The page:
Forgetting in Early Modern English Literature and Culture: Lethe's Legacy by Christopher IvicForgetting in Early Modern English Literature and Culture: Lethe's Legacy by Christopher Ivic

Forgetting in Early Modern English Literature and Culture: Lethe's Legacy

EditorChristopher Ivic, Grant Williams

Hardcover | August 4, 2004

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This collection of essays historicizes and theorizes forgetting in English Renaissance literary texts and their cultural contexts. Its essays open up an area of study overlooked by contemporary Renaissance scholarship, which is too often swayed by a critical paradigm devoted to the "art of memory." This volume recovers the crucial role of forgetting in producing early modernity's subjective and collective identities, desires and fantasies.
Title:Forgetting in Early Modern English Literature and Culture: Lethe's LegacyFormat:HardcoverDimensions:208 pages, 9.21 × 6.14 × 0.7 inPublished:August 4, 2004Publisher:Taylor and FrancisLanguage:English

The following ISBNs are associated with this title:

ISBN - 10:0415310466

ISBN - 13:9780415310468

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Table of Contents

Introduction: Sites of Forgetting in Early Modern English Literature and CultureGrant WilliamsandChristopher Ivic

Part One: Embodiments

1. The Decay of MemoryWilliam E. Engel

2. Lethargic Corporeality on and off the Early Modern StageGarrett A. Sullivan Jr.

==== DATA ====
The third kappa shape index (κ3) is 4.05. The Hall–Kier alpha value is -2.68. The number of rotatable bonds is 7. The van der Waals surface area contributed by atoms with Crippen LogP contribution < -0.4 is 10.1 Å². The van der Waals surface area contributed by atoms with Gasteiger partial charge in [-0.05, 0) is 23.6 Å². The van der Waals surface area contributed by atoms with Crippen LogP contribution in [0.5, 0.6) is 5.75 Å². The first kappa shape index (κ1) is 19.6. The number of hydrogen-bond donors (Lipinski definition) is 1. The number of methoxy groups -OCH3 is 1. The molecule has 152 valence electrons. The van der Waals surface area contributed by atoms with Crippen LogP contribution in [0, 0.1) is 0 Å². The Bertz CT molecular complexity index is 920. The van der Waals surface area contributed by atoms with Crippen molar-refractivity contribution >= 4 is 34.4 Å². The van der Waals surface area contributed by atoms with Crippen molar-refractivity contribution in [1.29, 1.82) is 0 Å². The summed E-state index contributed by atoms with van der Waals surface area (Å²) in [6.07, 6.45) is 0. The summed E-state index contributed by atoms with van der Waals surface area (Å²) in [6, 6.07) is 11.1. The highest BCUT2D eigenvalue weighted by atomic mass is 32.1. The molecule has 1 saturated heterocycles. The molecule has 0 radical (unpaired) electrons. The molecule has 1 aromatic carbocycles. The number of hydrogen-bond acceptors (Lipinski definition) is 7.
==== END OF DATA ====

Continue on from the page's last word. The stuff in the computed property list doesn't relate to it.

3. Pleasure's Oblivion: Displacements of Generation in Spenser'sFaerie QueeneElizabeth D. Harvey

Part Two: Signs

4. Textual Crudities in Robert Burton'sAnatomy of Melancholyand Thomas Browne'sPseudodoxia EpidemicaGrant Williams

5. Off the Subject: Early Modern Poets on Rhyme, Distraction, and ForgetfulnessAmanda Watson

Part Three: Narratives

6. Reassuring Fratricide in1 Henry IVChristopher Ivic

7. 'The Religion I Was Born In': Forgetting Catholicism and Remembering the King Donne'sDevotionsDavid J. Baker

8. Legends of Oblivion: Enchantment and Enslavement in Book Six of Spenser'sFaerie Queene,Elizabeth Mazzola

Part Four: Localities

9. Nomadic Eros: Remapping Knowledge inA Midsummer Night's DreamPhilippa Berry

10. 'Unless You Could Teach Me to Forget': Spectatorship, Self-Forgetting, and Subversion in Antitheatrical Literature andAs You Like ItZackariah Long

11. Monuments and Ruins: Spenser and the Problem of the English LibraryJennifer Summit